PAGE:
9. Ebrahimi, J., Rao, A., Lowd, D., & Dou, D. (2017). HotFlip: White-Box Adversarial Examples for NLP. Retrieved from http://arxiv.org/abs/1712.06751

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  11. Jia, R., & Liang, P. (2017). Adversarial Examples for Evaluating Reading Comprehension Systems. In Proceedings of the 2017 Conference on Empirical Methods in Natural Language Processing.

  12. Sennrich, R., Haddow, B., & Birch, A. (2015). Improving neural machine translation models with monolingual data. arXiv preprint arXiv:1511.06709.

  13. Sennrich, R., Haddow, B., & Birch, A. (2016). Edinburgh neural machine translation systems for wmt 16. arXiv preprint arXiv:1606.02891.

  14. Mallinson, J., Sennrich, R., & Lapata, M. (2017). Paraphrasing revisited with neural machine translation. In Proceedings of the 15th Conference of the European Chapter of the Association for Computational Linguistics: Volume 1, Long Papers (Vol. 1, pp. 881-893).

  15. Dong, L., Mallinson, J., Reddy, S., & Lapata, M. (2017). Learning to Paraphrase for Question Answering. In Proceedings of the 2017 Conference on Empirical Methods in Natural Language Processing.

  16. Li, J., Monroe, W., Shi, T., Ritter, A., & Jurafsky, D. (2017). Adversarial Learning for Neural Dialogue Generation. In Proceedings of the 2017 Conference on Empirical Methods in Natural Language Processing. Retrieved from http://arxiv.org/abs/1701.06547

  17. Bowman, S. R., Vilnis, L., Vinyals, O., Dai, A. M., Jozefowicz, R., & Bengio, S. (2016). Generating Sentences from a Continuous Space. In Proceedings of the 20th SIGNLL Conference on Computational Natural Language Learning (CoNLL). Retrieved from http://arxiv.org/abs/1511.06349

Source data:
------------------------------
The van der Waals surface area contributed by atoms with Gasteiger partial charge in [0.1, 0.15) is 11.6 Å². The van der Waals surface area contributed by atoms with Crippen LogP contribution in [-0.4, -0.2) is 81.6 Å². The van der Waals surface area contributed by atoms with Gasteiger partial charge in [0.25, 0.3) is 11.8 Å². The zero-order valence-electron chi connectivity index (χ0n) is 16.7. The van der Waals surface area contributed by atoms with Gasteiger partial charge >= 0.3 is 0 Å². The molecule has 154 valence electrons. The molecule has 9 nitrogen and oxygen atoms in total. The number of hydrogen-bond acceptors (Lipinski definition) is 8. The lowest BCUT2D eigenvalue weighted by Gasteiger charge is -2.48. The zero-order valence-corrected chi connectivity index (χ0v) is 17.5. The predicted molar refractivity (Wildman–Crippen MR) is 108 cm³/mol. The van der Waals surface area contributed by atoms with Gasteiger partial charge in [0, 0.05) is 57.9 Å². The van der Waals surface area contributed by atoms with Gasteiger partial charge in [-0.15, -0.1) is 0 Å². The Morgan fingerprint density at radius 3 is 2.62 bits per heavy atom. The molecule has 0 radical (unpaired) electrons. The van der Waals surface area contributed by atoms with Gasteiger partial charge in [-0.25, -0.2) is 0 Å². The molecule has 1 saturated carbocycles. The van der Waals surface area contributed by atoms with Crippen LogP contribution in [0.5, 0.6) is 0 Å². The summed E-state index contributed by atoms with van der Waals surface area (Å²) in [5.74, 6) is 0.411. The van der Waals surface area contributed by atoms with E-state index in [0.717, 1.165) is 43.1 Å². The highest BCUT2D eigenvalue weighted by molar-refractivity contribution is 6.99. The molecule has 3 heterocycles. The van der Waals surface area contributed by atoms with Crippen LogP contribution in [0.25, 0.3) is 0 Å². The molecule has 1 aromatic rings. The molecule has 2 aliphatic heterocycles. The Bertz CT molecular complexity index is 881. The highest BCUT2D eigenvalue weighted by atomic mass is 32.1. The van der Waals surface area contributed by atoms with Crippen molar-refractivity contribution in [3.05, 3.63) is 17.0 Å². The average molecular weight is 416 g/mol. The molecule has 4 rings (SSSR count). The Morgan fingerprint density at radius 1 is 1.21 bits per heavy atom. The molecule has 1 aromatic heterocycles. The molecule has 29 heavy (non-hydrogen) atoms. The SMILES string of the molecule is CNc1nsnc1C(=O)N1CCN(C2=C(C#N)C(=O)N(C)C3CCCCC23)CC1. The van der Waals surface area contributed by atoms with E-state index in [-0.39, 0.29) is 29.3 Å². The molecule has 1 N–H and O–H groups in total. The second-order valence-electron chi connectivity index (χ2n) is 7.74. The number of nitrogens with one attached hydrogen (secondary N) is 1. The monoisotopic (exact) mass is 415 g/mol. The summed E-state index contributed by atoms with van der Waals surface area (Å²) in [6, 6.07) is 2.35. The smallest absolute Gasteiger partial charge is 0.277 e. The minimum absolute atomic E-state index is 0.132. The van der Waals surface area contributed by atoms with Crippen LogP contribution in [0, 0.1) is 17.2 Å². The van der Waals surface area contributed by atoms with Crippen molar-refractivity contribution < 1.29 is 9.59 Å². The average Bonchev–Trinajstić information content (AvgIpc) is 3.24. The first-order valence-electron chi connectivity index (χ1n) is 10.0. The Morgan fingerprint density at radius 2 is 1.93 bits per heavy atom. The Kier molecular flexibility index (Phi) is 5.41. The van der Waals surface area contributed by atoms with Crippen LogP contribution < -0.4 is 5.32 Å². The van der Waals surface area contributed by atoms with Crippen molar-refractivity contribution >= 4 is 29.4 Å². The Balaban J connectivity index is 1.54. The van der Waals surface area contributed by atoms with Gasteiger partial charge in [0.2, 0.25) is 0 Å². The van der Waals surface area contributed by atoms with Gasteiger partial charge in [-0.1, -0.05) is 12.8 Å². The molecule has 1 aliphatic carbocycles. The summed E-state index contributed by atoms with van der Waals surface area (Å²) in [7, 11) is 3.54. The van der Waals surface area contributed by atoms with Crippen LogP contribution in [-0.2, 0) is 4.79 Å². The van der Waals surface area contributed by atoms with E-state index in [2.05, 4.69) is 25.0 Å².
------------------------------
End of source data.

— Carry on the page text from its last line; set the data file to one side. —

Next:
18. Hu, Z., Yang, Z., Liang, X., Salakhutdinov, R., & Xing, E. P. (2017). Toward Controlled Generation of Text. In Proceedings of the 34th International Conference on Machine Learning.

  19. Guu, K., Hashimoto, T. B., Oren, Y., & Liang, P. (2017). Generating Sentences by Editing Prototypes.

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  21. Mrkšić, N., Vulić, I., Séaghdha, D. Ó., Leviant, I., Reichart, R., Gašić, M., … Young, S. (2017). Semantic Specialisation of Distributional Word Vector Spaces using Monolingual and Cross-Lingual Constraints. TACL. Retrieved from http://arxiv.org/abs/1706.00374

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Sebastian Ruder

Research Scientist @ AYLIEN Sebastian is a PhD student in Natural Language Processing at the Insight Research Centre for Data Analytics and a research scientist at AYLIEN. Previously, he worked with Microsoft, IBM Extreme Blue, and Google Summer of Code. His main research interest lies in using Deep Learning for domain adaptation in NLP. In his spare time, he loves to travel, read, blog, and learn new languages. Twitter: @seb_ruder